Daphne' ", drawing by Sarah
"Sallie" Thayer, 2010

While looking at the drawings done in 2010, I realized that I must have re-worked both of them at some point since then as they are not exactly the same as the drawings I originally posted.  What can I say... you know me well enough by now to know that I am never fully satisfied with any drawing that I do!

Botanical information on Bouvardia laevis was taken from various Internet sources.


Here are some new photos of "my boys" looking as good as ever!

A car for each hand!  Things don't get much better than this unless.... (see next photo) are getting to ride on a motorcycle-go-around, dreaming of the day when you just
might have your very own "bike"!

"Captain Adventure" is on the move -- watch out everyone!

"OK, I am ready for my next adventure ... what mischief shall I get into next?!"



Suki's Dilemma:  "Should I get up or just go
back to sleep?"
Suki has had a quiet week which means I have had a quiet week as well.

The only exciting event which occurred for Suki was when my very dear friend, G, sent me a photo which she had taken recently with her iPad. How, you may well ask, was this an exciting event for a cat? Well, it was because the photo contained an image of an black cat that happens to be G's new neighbour!

G's New Neighbour, (iPad Photo by G.W.)

When I called Suki over to take a look at my computer screen, on which I had the photo displayed, she exhibited a great deal of interest in the screen. Of course, since I'm really not sure just what Suki sees when she looks at things, I can't be certain that her interest was due to the fact that she could see another cat. Perhaps she was just excited because I was, for once, allowing her to actually get up close and personal with my laptop computer (I usually am very careful to keep her away from it otherwise she will try and sleep on the warm keyboard).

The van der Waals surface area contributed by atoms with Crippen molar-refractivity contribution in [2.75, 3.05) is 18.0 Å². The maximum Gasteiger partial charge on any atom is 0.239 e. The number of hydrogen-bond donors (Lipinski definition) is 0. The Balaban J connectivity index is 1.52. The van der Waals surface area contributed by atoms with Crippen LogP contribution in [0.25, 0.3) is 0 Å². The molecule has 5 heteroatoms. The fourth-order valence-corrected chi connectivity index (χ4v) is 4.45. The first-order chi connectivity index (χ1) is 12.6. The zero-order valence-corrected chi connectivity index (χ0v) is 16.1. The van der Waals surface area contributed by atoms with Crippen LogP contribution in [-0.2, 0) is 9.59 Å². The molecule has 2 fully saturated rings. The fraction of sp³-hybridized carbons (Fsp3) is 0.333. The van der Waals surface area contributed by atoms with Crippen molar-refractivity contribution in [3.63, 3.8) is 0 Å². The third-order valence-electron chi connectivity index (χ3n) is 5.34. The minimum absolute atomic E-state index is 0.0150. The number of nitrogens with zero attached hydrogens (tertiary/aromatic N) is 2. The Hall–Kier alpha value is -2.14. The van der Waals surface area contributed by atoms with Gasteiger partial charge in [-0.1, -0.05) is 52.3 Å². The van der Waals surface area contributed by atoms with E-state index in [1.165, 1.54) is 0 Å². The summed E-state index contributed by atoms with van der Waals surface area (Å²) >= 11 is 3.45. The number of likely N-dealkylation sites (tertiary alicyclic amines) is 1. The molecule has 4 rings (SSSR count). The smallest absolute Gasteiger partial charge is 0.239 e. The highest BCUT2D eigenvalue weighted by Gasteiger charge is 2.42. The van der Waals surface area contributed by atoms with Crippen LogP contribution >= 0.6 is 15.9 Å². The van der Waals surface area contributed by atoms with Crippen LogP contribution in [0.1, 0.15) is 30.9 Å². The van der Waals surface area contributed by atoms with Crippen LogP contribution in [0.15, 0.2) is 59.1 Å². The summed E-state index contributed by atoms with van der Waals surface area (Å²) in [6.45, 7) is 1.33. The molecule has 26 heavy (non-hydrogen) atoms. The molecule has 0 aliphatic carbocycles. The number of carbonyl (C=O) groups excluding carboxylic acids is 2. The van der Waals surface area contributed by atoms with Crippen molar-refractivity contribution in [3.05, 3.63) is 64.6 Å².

Anyway, after a great deal of sniffing, she sat down on my desk, yawned, licked her fur in a few places and then proceeded to go to sleep -- right next to my laptop keyboard!

The only exciting thing I did this week was visit the specialist who looks after my asthma.  While I was there, he asked me to have another lung function test -- yuck. 

After I had completed the test, he informed me that my lung function had not changed over the past months.  He concluded the visit by giving me a prescription to cover my medication for the next six months -- which means that I won't have to have this test again until my next appointment with him in March of next year -- Hooray, hooray! 



"Icon -- Let the Children Come to Me", by the hand of Sarah "Sallie" Thayer, 2015

Jesus and his disciples left from there and began a journey through Galilee, but he did not wish anyone to know about it. He was teaching his disciples and telling them, “The Son of Man is to be handed over to men and they will kill him, and three days after his death the Son of Man will rise.” But they did not understand the saying, and they were afraid to question him. They came to Capernaum and, once inside the house, he began to ask them, “What were you arguing about on the way?” But they remained silent. They had been discussing among themselves on the way who was the greatest. Then he sat down, called the Twelve, and said to them, “If anyone wishes to be first, he shall be the last of all and the servant of all.” Taking a child, he placed it in the their midst, and putting his arms around it, he said to them, “Whoever receives one child such as this in my name, receives me; and whoever receives me, receives not me but the One who sent me.” Mk. 9:30-37

Very young Syrian and Iraqui refugees
(taken from U.N. photos online)
However we choose to respond to the world's current refugee crisis is between us and our own conscience.  However, those who profess to be followers of Christ need to carefully take note of the last verse from today's Gospel:  "Whoever receives one child such as this in my name, receives me; and whoever receives me, receives not only me, but the One who sent me."

May I put aside my fears and join with others in welcoming the stranger, the homeless, the orphan and especially the children -- just as He has always done and will always do.


Sunday, 13 September 2015

Listening to Nature

"Listening to Nature", drawing by Sarah "Sallie" Thayer, 2015